The Federal Communications Commission is cracking down on stations that are off the air for a majority of its license term. In June of 2021, Snake River Radio, LLC, applied to renew the license of KPCQ (AM) in Chubbuck, Idaho. However, the FCC’s review of the application and station records found that the station had been off the air for a great majority of the license term. The station’s prolonged periods of silence and apparent inconsistencies in the explanations provided for such silences led the FCC to designate the station for hearing to determine whether renewal of KPCQ’s license is justified.
Snake River acquired KPCQ (then KRTK) on February 1, 2018. From that point until June 14, 2021, KPCQ was off the air 80% of the time for a total of 1,077 days – 350 between 2018 and 2019; 363 between 2019 and 2020; and 364 between 2020 and 2021.
The station initially went silent on June 30, 2018 because the leased tower “was sold to a housing developer” who demanded “removal” of the tower. Just shy of one year later, on June 26, 2019, Snake River filed a Resumption Notice stating, without further explanation, that it had resumed operations at its licensed facilities on June 15, 2019. However, around the same time, Snake River also reported that it went silent again on June 17, 2019 because one of the station’s guy wires had been “clipped and severed.”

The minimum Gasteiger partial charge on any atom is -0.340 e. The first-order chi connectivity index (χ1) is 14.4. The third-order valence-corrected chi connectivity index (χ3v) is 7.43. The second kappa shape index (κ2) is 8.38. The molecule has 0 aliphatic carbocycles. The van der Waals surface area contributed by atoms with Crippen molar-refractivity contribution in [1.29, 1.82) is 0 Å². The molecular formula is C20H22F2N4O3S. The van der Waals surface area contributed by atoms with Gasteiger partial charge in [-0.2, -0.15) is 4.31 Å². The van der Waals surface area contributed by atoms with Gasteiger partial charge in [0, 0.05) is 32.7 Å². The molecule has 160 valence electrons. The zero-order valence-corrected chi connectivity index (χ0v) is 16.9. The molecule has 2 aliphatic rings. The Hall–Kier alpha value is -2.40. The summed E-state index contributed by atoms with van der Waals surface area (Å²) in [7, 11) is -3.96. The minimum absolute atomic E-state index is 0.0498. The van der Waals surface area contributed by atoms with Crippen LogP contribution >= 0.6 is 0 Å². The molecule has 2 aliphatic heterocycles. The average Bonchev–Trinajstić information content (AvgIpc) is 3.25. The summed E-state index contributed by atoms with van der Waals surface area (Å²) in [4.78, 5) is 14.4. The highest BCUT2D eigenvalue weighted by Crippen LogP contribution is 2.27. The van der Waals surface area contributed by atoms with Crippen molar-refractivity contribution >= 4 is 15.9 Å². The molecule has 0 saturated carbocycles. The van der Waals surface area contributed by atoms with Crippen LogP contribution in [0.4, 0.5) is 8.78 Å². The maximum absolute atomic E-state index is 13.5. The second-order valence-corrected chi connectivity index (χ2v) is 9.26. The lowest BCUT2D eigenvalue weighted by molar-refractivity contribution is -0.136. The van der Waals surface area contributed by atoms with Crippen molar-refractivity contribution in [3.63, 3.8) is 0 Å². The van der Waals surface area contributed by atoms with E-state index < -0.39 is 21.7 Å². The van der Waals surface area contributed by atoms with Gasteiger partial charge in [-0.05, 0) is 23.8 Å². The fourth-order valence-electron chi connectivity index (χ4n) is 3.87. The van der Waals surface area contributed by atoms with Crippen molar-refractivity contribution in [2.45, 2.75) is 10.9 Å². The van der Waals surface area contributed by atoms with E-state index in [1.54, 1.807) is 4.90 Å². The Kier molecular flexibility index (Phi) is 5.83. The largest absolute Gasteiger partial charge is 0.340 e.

The FCC is apparently unconvinced that KPCQ in fact returned to the air for a two-day period just before reaching 12 months of silence, at which point the license would automatically have expired as matter of law.
“Because it is improbable that [Snake River] was able to resume operation with the Station’s licensed facilities after dismantling its tower, we are designating an issue to determine whether the Station’s license expired . . . because the station failed to operate with its authorized facilities for more than 12 months,” Media Bureau Chief Holly Sauer wrote in the Hearing Designation Order released this week.
If the FCC finds that KPCQ was in fact off the air for 12 consecutive months, Snake River’s license would be deemed to have expired at the end of that 12 month period by operation of law. While the Communications Act of 1934, as amended by Congress, allows licenses to be extended or reinstated for any reason that would “promote equity and fairness,” making a showing to overcome the 12-month off-air rule is a very heavy lift.
For more information, contact Fletcher, Heald & Hildreth.
Courtesy Fletcher, Heald & Hildreth, PLC